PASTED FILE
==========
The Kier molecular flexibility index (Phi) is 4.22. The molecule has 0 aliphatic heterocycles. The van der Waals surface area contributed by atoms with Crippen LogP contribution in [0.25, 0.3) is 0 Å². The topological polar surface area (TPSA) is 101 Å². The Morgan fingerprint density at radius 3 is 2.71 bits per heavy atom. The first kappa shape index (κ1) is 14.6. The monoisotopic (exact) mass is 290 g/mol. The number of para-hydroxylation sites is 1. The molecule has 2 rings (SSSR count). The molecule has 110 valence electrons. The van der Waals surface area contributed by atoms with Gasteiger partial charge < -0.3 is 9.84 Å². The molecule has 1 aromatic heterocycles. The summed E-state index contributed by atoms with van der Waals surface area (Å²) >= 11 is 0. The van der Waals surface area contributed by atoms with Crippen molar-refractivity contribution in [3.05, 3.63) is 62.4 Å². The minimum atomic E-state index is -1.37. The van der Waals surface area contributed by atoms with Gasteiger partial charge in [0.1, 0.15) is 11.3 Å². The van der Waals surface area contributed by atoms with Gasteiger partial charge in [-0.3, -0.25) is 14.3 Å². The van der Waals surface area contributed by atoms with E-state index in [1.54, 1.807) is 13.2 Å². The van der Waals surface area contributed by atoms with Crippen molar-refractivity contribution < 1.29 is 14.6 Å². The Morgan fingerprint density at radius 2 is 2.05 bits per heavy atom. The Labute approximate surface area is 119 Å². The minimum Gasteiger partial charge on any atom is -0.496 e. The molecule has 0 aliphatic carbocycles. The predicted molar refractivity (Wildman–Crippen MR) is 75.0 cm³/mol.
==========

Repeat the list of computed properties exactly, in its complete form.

The Kier molecular flexibility index (Phi) is 4.22. The molecule has 0 aliphatic heterocycles. The van der Waals surface area contributed by atoms with Crippen LogP contribution in [0.25, 0.3) is 0 Å². The topological polar surface area (TPSA) is 101 Å². The Morgan fingerprint density at radius 3 is 2.71 bits per heavy atom. The first kappa shape index (κ1) is 14.6. The monoisotopic (exact) mass is 290 g/mol. The number of para-hydroxylation sites is 1. The molecule has 2 rings (SSSR count). The molecule has 110 valence electrons. The van der Waals surface area contributed by atoms with Gasteiger partial charge < -0.3 is 9.84 Å². The molecule has 1 aromatic heterocycles. The summed E-state index contributed by atoms with van der Waals surface area (Å²) >= 11 is 0. The van der Waals surface area contributed by atoms with Crippen molar-refractivity contribution in [3.05, 3.63) is 62.4 Å². The minimum atomic E-state index is -1.37. The van der Waals surface area contributed by atoms with Gasteiger partial charge in [0.1, 0.15) is 11.3 Å². The van der Waals surface area contributed by atoms with Gasteiger partial charge in [-0.3, -0.25) is 14.3 Å². The van der Waals surface area contributed by atoms with E-state index in [1.54, 1.807) is 13.2 Å². The van der Waals surface area contributed by atoms with Crippen molar-refractivity contribution < 1.29 is 14.6 Å². The Morgan fingerprint density at radius 2 is 2.05 bits per heavy atom. The Labute approximate surface area is 119 Å². The minimum Gasteiger partial charge on any atom is -0.496 e. The molecule has 0 aliphatic carbocycles. The predicted molar refractivity (Wildman–Crippen MR) is 75.0 cm³/mol.